Get 1 more page view just for clicking
to like us on Facebook
Abilene Reporter-News, The (Newspaper) - March 13, 1954, Abilene, Texas jr T" 'i WINDY AND COLD Reporter- EVENING FINAL VOL. LXXIII, No. 270 ABILENE, TEXAS, SATURDAY EVENING, MARCH 13. 1954-EIGHT PAGES PRICE DAILY 5c, SUNDAY lOc thp Oilhelt teachers' niecuuji. JUCIL tu teacher8; Edd Womack, coach, and Kaymond Holt, vocational agriculture, all from High- land. (Staff photo) Wichita Falls Man to Head Oilbelt Teachers District mornine at a DreaKiaai. mceiuis tne House of Delegates in the Wind- president. J. F. Gerron of Archer City secretary, and Miss Johnnie Mae Long of Wichita treas- sor Hotel. Classroom Teache Association Heading the district Classroom Teachers will be Mrs. Jesse Hus- sell of Vernon. Other officers of the CTA are 15 G. A. Heaves of Wichita Falls of this district. was elected president of the dis-l Dr. John McFarland of Veinon GETS Scared Gunman Robs Krurn Bank KRUM Mi-rA. scared gunman es- caped in an-expensive automobile after taking from the Farm- ers and Merchants State Bank yesterday. "This is a Mrs. Ruth- the man as saying suddenly while she talk- Caliahan Pioneer Gravely Here C. T. Nordyke, 82-year-old Cal- iahan County pioneer, is reported seriously ill at Hendrick Memorial Hospital. He is the father of Lewis Nor- dyke, noted writer for the Satur- day Evening Post and Reader's Digest, and Texas Ranger Clar- ence Nordyke of Brownwood. Lew- is Nordyke, Amarillo, was at the bedside Saturday. Mr. Nordyke was brought to the hospital about two weeks ago. He came to Caliahan County in 1876 as a boy, lived a brief time- in Coryell and Limestone Counties, then returned to Caliahan County. He farmed for 54 years near Cot- tomvood and was a noted fiddler, winning manv contests at Calia- han County Old Settlers Reunion. Until brought to the hospital here he had never been seriously ill. He retired from farming about five years ago and moved to Baird, where he had since resided. ed to him about cashing an otit-of- :own check. The gunman, obviously nervous, held a shaking automatic pistol on her as he spoke. Mrs. Hilliard said the man di- rected her into the vault where the oookkeeper, 23-year-old Wendell Knox. was working. He produced a paper sack and told her to fill it up. She said she put 12 packs of dollar bills into the sack and the man closed the vault door and fled. "We knew how to get out and were out about as fast as he could leave the bank, but no one saw Federal Bureau of Investigation, Mrs. Hilliard said the bandit wore grey slacks, a tan jacket and a grey work cap. She said he was short and stout and was about 25 how he got Mrs. Hilliard said later. She added that the Federal Bureau of Investigation, an insurance company and the Denton County sheriff's depart- ment were called at once. Mrs. Hilliard said the bandit wore grey slacks, a tan jacket and a grey work cap. She said he was short and stout and was about 25 or 30 years old. "I think he was as scared as I she related. "I'm positive he was not from around here." Residents in the west Denton County town said the man drove away in a 1953 Buicfc, either a light green or light blue color. They said he headed north. [rs. Robert Faver of Sweetwater Friday's program included an ad dress by Dr. Kenneth Wells, presi dent of the Freedom Foundation on "Your Challenge and Mine Atomic Year 12." Dr. William R. Ross, presiden of Colorado State College of Edu cation, spoke to district admin istrators on products of silicon a a Friday luncheon. Earlier Dr. Ross had been mo ing speaker at the first TSTA se sioniin Abilene'High and torium. Dr. Walter Adams, dean Abilene Christian College, was a Papers Missing From Atom Plant WASHINGTON W Substantial quantities of secret documents, re- lated possibly to hydrogen bomb production, reportedly are missing from the government's huge COO-acre atomic plant at Hanford Wash. Rep. Pelly (R-Wash) told news- men yesterday the Atomic Energy Commission has confirmed inform- ally that certain papers have van- ished. Pelly. ternoon speaker at the convention, largest in Abilene in six years. He told teachers to quit talking about low salaries and discour- aging young people from entering the profession. Jobless List Hiked Again n February NORMAN WALKER WASHINGTON un- mployment, continuing its rise, eached in February, by he latest government count. It's anybody's guess whether the ey March next nonth will show the decline oped for by P r e s i d e n t Eisen- ower. The President said some weeks go that if the March jobless total ails to drop he will consider gov- rnment action, including possible ax relief, to buoy the economy. The Census Bureau reported esterday that unemployment, as neasured by a new sampling lethod. rose in February. Another sampling method, which ecretary of Commerce Sinclair Veeks said the Census Bureau is bandoning, showed- February un- mployment up to a total There were substantial discrep- ncies between the two sets of igures for instance, the new ample reported an Febru- ry increase in the civilian labor orce while the old sample showed increase. The new ample indicated a 120.000 decline n non-farm employment but the old one registered a in- irease. Wew Sample Bigger Both methods involve checks at households, but the new jampling is taken over a much vider area than the old. Whatever '.he reason for the the Census Jureau said it couldn't give any right appeared unemploy- ment had climbed anywhere from to in the four months since October, when 100 were reported as jobless. The February jobless jump was ;ure to touch off new controversy jbout the condition of the nation's economy. The CIO, waiting with a statement when the census figures were announced, called the new total "a disgrace to America." Stop Whistling "It is the CIO added, 'that the government stop whist ling in the dark about the econom ic problems facing every Ameri- can, and get to work, now, to halt this dangerous rush toward a full blown depression." But -some government- spokes say there are signs the un employment trend is slowing. There are a few clues to wha Nixon Goes on Air To Tell GOP's may happen to March unemploy ment but nothing so far conclusive For one thing, joblessnes among workers covered by unem ployment compensation rose onlj in the two weeks Feb. 13-27 Long-Time Baird Resident Dies After Extended Illness BAIRD, March 13 Mrs. Price was a member of th Mollie M. Price, 87, long-time resi- dent of Baird. died at a.m. Saturday at Fort Worth after a long illness. She had been an in- valid six years. Funeral will be Sunday at 3 p.m. at the Church of Christ in Baird. Officiating will be Merle King, assisted by Herbert Love and Church of Christ. Survivors include five sons J. W. Price of Roswell, N. M G. F. Price of Mineral Wells, S. L of Baird, H. T. of Hobbs, N. M R. O. of Dexter, N. M.; thre daughters, Mrs. Aaron Bell o assisted y erer ove _ Frank R. Kilbourn, all Church of j Ranger, Mrs. C. S. Irby of Fo Christ ministers. I Worth and Mrs. F. H. Kilbou Christ ministers. worm ami niia. r. .tv. ivwwuui Burial will be in Ross Ceme- woodward, Okla.; and severa tery under direction of Wylie Fu- grandchildren. neral Home. The body will lie in state at the funeral home until time for the service. Mrs. Price was born Oct. 1, 1866, in Meridian, Miss. She was married to T. R. Price Jan. 27. 1886, at Minerva, Milam County, Tex The couple moved to Baird in' 1911. I grandchildren. Grandsons will be pallbearers. McCarthy Will Speak Off Cuff MANITOWC, Wis., Sen Joseph McCarthy fres from a round of clashes with th George's Plan 'Expensive Charges The husband died Aug. 29, 1929. rmy -m Washington, is due to de ver an off-the-cuff speech tonigh efore a Manitowoc group usinessmen. THE WEATHER TT. 9. DEPARTMENT OF COMMERCE WEATHER BUREAU ABILENE AND VICINITY Windy, cold toddy and tonight: windy and cold Sunday. High today 40 low tonight 25, high Sunday SO. NORTH CENTRAL TEXAS: Generally fair, windy and colder this afternoon and toniRht. Continued cold Sunday, Low- tst 20-30 to night. WEST TEXAS: Generally fair windy and colder this afternoon and tonight. Con- tinurd cold Sunday. Lowest 5-20 in Pan- handle and upper South Plains mad 18-32 r. M. IK S3 57 M 54 53 ind Satardar A. M. 48 44 40 38 36 34 33 33 34 31 luc p.m. SunrlK todty, tonljnt p.m. Itrameter, lt.33. KeliUvi Humldltr, WASHINGTON W! Sen. Flan- ders (R-Vt) today characterized as "an expensive phony" a plan of Sen. George (D-Ga) to cut individ- ual income taxes by sharply rais- ing exemptions for each taxpayer and his dependents. Flanders made the remark in an nterview as Republicans in both the Senate and House sought to tighten their lines against the Democratic drive to raise the ex- exemptions. The Vermont senator, who serves on the tax-writing Senate Finance Committee, said the George pro- posal would mean only "peanuts" to low-income taxpayers. For instance, he said, the ben- efit would be only 80 cents a week to an individual in the low wage bracket with no dependents. But George's plan would be ex- pensive to the government, he said, costing 414 billion dollars in revenue this year, and about eight billion in succeeding years. The veteran southerner, who is senior Democrat on the finance committee, proposes to boost the exemptions from the present to this year, and to for 1955 and thereafter. George contends the exemptions are inadequate, pointing out the} have not been raised since 1948 And he says the tax cut woulc counteract the present business downturn by Increasing mass pur chisini power. Meanwhile, it seemed clear the dministration's tax strategy on Capitol Hill would be to let 912 million dollars of excise tax cuts voted by the House Wednesday lide through the Senate without a serious fight, and to concentrate on beating the income tax exemp- ion increases. The Senate Finance Committee s to conduct on the ex- cise measure next week. It will hear Secretary of the Treasury lumphrey's testimony in opposi- tion to the cuts Wednesday. However, key committee mem- bers said privately they knew of onlv two votes out of the 15 on ;hc group in knocking ou' the House excise reductions. These presumably would be eas by Senators Byrd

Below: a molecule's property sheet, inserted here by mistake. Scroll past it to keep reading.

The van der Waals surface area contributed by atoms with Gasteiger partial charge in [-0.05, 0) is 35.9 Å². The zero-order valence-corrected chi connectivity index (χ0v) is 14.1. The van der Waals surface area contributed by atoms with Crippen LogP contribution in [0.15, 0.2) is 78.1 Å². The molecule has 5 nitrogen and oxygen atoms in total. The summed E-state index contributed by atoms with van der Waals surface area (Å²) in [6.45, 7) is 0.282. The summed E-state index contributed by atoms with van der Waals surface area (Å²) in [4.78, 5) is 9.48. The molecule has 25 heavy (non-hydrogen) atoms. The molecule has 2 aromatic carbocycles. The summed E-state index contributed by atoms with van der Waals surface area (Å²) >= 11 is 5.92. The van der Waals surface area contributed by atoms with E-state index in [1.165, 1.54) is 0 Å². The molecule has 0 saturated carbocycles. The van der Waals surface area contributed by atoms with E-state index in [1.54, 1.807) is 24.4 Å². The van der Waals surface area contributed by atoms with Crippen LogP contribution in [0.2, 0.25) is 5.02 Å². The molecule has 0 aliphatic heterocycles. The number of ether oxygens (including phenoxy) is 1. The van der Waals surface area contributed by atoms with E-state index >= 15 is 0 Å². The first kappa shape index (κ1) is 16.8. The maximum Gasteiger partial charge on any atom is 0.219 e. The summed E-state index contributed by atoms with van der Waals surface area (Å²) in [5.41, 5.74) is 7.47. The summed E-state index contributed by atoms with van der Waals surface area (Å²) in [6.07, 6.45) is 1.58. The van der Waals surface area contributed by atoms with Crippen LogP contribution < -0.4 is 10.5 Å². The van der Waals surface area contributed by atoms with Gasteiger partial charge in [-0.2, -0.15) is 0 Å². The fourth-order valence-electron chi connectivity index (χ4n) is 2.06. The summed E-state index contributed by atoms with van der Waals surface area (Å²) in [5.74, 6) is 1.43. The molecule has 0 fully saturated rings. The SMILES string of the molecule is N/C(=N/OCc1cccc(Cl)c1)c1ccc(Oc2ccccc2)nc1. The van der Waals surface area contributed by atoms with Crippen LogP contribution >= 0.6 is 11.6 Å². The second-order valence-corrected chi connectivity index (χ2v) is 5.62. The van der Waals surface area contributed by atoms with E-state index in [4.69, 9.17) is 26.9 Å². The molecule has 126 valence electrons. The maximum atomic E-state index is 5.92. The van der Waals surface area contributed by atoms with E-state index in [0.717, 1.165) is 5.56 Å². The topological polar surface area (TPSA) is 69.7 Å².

Once upon a time newspapers were our main source of information. Now those old newspapers are a reliable source for hundreds of years of history and secrets of the past. Now you can search for people, places, and events without the hassle of sorting through mountains of papers!
Newspaper Archive is the world's largest online newspaper database featuring over 155+ million newspaper pages. Plus our database expands by one newspaper page per second for a total of around 2.5 million pages per month! The value of your membership grows along with it.
Those looking to find out more about their forefathers can empower their genealogy search with Newspaper Archive. Within our massive database, users can search ancestors' names for news stories and obituaries. We must understand our past to understand our future!
24 hours a day Monday-Saturday
Your full introductory membership payment will be credited toward the cost of full membership any time you choose to upgrade!
"It is amazing how easy and exciting it is to access all of this information! I found hundreds of articles about my relatives from Germany! Well worth the subscription!" - Michael S.
"I love this site. It's interesting to read articles about different family members. I've found articles as well as an obituary about an uncle who passed away before I was born, and another about a great aunt. It's great for helping with genealogy." - Patricia T.
"A great research tool. Allows me to view events and gives me incredible insight into the stories of the past." - Charles S.